How to become good at SEO copywriting
Writing SEO friendly copywriting is challenging for authors who aren’t as SEO-savvy as professional marketers. Here’s our guide to SEO friendly content.
SEO copywriting checklist
First and foremost, do your keyword research. There’s no point in writing good search optimised content if no one is searching for it.
You’re going to want to get on Google’s Keyword Planner (a part of the Google Ads platform). It’ll give you insights for how many monthly searches a term has in Google, for any specific keyword or phrase you’re wanting to write copy for.
You should aim for phrases with around 200–800 searches per month if your website has little authority on Google.
Finally, once you have your keywords ready, do some searches in Google and see who comes top (ranking-1, 2 or 3 on page-1).
If it’s anyone who’s a leader in the industry, it’ll be hard to rank for, therefore, don’t write for these keywords as it’s too competitive.
If it’s anyone who’s got a long thorough and well-written article, don’t write for this, it’s again too competitive.
If you find nothing, go for it — you’ve got the monopoly.
If you find something, but it’s not related to the intent of your search, go for it, as searcher’s intent is something Google seems to consider too.
Keyword research is only part one, you then have to implement these into your content accordingly. The tricky part is doing this without sounding too spammy and unnatural.
If you’ve used WordPress in the past, you’ll understand what H-tags are and most likely, how to use them too. They’re essentially heading tags, with a hierarchy; H1 being the main, H2 being the sub and so on until you reach H6.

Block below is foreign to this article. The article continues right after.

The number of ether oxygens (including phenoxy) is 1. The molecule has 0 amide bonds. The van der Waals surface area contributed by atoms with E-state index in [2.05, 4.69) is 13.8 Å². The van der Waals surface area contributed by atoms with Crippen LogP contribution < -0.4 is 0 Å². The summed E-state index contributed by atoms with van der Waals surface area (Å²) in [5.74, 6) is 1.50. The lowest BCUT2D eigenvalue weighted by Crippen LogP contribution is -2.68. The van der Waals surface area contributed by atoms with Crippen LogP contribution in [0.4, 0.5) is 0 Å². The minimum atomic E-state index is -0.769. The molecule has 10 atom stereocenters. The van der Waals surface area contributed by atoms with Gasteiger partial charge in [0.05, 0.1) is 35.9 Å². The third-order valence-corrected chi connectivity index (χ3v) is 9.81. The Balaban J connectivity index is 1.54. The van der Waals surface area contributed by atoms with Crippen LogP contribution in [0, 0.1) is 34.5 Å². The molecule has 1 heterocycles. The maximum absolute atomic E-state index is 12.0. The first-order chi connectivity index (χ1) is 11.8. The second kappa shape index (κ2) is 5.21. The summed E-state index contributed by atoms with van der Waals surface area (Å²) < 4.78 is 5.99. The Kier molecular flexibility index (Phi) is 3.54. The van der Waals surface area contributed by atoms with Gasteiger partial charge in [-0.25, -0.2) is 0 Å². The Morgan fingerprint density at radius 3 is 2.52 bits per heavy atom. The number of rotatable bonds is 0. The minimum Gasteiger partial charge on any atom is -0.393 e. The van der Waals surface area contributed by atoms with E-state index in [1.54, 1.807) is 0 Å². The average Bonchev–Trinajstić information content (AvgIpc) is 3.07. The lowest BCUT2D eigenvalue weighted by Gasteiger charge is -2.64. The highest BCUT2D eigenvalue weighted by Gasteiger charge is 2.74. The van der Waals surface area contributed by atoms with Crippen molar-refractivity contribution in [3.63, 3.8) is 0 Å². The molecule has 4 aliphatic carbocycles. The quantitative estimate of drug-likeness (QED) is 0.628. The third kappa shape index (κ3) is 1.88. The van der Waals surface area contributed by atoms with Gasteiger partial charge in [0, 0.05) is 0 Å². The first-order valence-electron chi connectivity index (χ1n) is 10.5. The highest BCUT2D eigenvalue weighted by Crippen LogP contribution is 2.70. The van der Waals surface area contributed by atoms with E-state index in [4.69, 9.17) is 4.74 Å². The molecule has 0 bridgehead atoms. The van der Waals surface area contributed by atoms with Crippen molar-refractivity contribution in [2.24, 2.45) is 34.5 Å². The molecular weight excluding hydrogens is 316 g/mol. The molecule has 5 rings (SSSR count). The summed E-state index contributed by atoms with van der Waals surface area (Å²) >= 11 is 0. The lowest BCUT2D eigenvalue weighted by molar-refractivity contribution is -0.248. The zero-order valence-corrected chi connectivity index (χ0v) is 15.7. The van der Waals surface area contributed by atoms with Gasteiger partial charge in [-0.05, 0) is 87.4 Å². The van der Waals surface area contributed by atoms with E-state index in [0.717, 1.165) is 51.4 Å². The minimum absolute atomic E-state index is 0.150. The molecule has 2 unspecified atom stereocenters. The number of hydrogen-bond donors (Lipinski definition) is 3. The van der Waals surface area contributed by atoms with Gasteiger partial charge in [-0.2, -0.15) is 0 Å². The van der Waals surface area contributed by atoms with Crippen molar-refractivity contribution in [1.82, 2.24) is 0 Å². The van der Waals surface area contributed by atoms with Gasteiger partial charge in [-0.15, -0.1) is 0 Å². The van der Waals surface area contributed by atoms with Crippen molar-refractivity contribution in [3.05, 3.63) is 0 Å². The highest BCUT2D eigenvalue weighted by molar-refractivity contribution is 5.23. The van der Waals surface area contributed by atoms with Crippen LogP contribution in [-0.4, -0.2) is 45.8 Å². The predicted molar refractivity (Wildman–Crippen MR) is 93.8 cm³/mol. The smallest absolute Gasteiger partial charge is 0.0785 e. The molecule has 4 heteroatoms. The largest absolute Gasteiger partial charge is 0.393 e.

Heading tag rules for SEO
- You should only have a maximum of one H1 tag and five H2 tags on your page.
- H3–6 tags can then be used throughout your content more freely.
- Your H1 tag should include your main primary keyword, for example, “How to X”.
- Your H2 tags should contain your related keywords (LSIs).
- You should break your content into headings (not necessarily for SEO, but more for readability).
This one’s simple, just try to include your main keyword inside the first opening paragraph of your content. This should cover you if you haven’t been able to set a meta-description.
Include your main keyword inside the page’s <title> HTML tag. You can try to implement this the same way you’ve created your H1 optimised tag.
Meta description tag
Your meta description tag should really be the first (optimised) paragraph of your content. However, keep in mind the character limit Google has in place for this.
In the meta description tag, your keywords don’t really have to be in any exact order. You could include natural stop-words into this if necessary (if, in, the, for, etc.).
Image alt text
Setting alt text is easy if you’re using a content management system such as WordPress. It’s basically an area for you to describe your image, which is used for accessibility reasons. Similar to a caption, however, only visible to special screen-readers and search robots.
Even though humans can’t view it without using a screen-reader, it’s still an opportunity for you to insert keywords into. As this alt text is often used as the caption for Google’s Image results — ranking you for image search results.
Keywords in your content
Using keywords strategically throughout your content helps too. You again just need to make sure you’re not sounding spammy and unnatural.
You should also consider using related keywords as mentioned above, as they can help you rank for other related terms for the same searcher’s intent.
Tools to create optimised content
As we’ve mentioned throughout this article, WordPress can help you set your headings, alt text and other advanced search engine optimisations too.
Use the SEO plugins in WordPress
There are numerous plugins that can help with SEO in WordPress. These would include; overall site-speed optimisation tools (caches) and dedicated article writing tools too (such as Yoast SEO).
Consider correct spelling and grammar tools such as Grammarly when writing content for SEO.
Google is obviously smart enough to detect spelling mistakes. Meaning, if your content isn’t to standards — you may not be the authoritative page-1 result which Google is looking for.